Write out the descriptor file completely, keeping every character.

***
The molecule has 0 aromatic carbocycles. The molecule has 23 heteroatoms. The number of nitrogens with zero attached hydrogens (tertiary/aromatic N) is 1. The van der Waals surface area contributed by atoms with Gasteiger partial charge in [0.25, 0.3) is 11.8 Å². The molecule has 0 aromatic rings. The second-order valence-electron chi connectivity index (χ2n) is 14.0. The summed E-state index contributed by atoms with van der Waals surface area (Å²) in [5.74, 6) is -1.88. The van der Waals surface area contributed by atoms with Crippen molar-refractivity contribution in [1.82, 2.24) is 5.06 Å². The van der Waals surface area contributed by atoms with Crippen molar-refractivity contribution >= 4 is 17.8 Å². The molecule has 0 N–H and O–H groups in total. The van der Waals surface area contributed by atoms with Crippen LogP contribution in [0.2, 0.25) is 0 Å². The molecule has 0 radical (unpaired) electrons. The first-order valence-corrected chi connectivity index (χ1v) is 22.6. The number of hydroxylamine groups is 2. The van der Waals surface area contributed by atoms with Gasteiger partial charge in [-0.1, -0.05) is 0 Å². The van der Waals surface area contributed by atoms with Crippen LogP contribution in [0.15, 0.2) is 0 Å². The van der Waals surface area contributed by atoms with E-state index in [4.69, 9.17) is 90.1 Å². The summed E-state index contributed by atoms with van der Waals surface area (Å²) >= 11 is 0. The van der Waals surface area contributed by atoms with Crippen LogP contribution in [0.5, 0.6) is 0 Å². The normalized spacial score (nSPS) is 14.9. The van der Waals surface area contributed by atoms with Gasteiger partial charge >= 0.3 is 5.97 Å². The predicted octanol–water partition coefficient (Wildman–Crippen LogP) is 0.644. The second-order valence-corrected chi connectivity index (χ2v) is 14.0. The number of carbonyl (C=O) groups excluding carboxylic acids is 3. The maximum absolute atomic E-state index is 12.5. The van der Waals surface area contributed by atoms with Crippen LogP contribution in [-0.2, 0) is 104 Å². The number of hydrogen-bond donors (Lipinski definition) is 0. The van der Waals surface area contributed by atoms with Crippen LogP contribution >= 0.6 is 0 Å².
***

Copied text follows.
The molecule has 0 aromatic carbocycles. The molecule has 23 heteroatoms. The number of nitrogens with zero attached hydrogens (tertiary/aromatic N) is 1. The van der Waals surface area contributed by atoms with Gasteiger partial charge in [0.25, 0.3) is 11.8 Å². The molecule has 0 aromatic rings. The second-order valence-electron chi connectivity index (χ2n) is 14.0. The summed E-state index contributed by atoms with van der Waals surface area (Å²) in [5.74, 6) is -1.88. The van der Waals surface area contributed by atoms with Crippen molar-refractivity contribution in [1.82, 2.24) is 5.06 Å². The van der Waals surface area contributed by atoms with Crippen molar-refractivity contribution >= 4 is 17.8 Å². The molecule has 0 N–H and O–H groups in total. The van der Waals surface area contributed by atoms with Crippen LogP contribution in [0.2, 0.25) is 0 Å². The molecule has 0 radical (unpaired) electrons. The first-order valence-corrected chi connectivity index (χ1v) is 22.6. The number of hydroxylamine groups is 2. The van der Waals surface area contributed by atoms with Gasteiger partial charge in [-0.1, -0.05) is 0 Å². The van der Waals surface area contributed by atoms with Crippen LogP contribution in [0.15, 0.2) is 0 Å². The van der Waals surface area contributed by atoms with E-state index in [4.69, 9.17) is 90.1 Å². The summed E-state index contributed by atoms with van der Waals surface area (Å²) >= 11 is 0. The van der Waals surface area contributed by atoms with Crippen LogP contribution in [0.5, 0.6) is 0 Å². The normalized spacial score (nSPS) is 14.9. The van der Waals surface area contributed by atoms with Gasteiger partial charge >= 0.3 is 5.97 Å². The predicted octanol–water partition coefficient (Wildman–Crippen LogP) is 0.644. The second-order valence-corrected chi connectivity index (χ2v) is 14.0. The number of carbonyl (C=O) groups excluding carboxylic acids is 3. The maximum absolute atomic E-state index is 12.5. The van der Waals surface area contributed by atoms with Crippen LogP contribution in [-0.2, 0) is 104 Å². The number of hydrogen-bond donors (Lipinski definition) is 0. The van der Waals surface area contributed by atoms with Crippen LogP contribution >= 0.6 is 0 Å².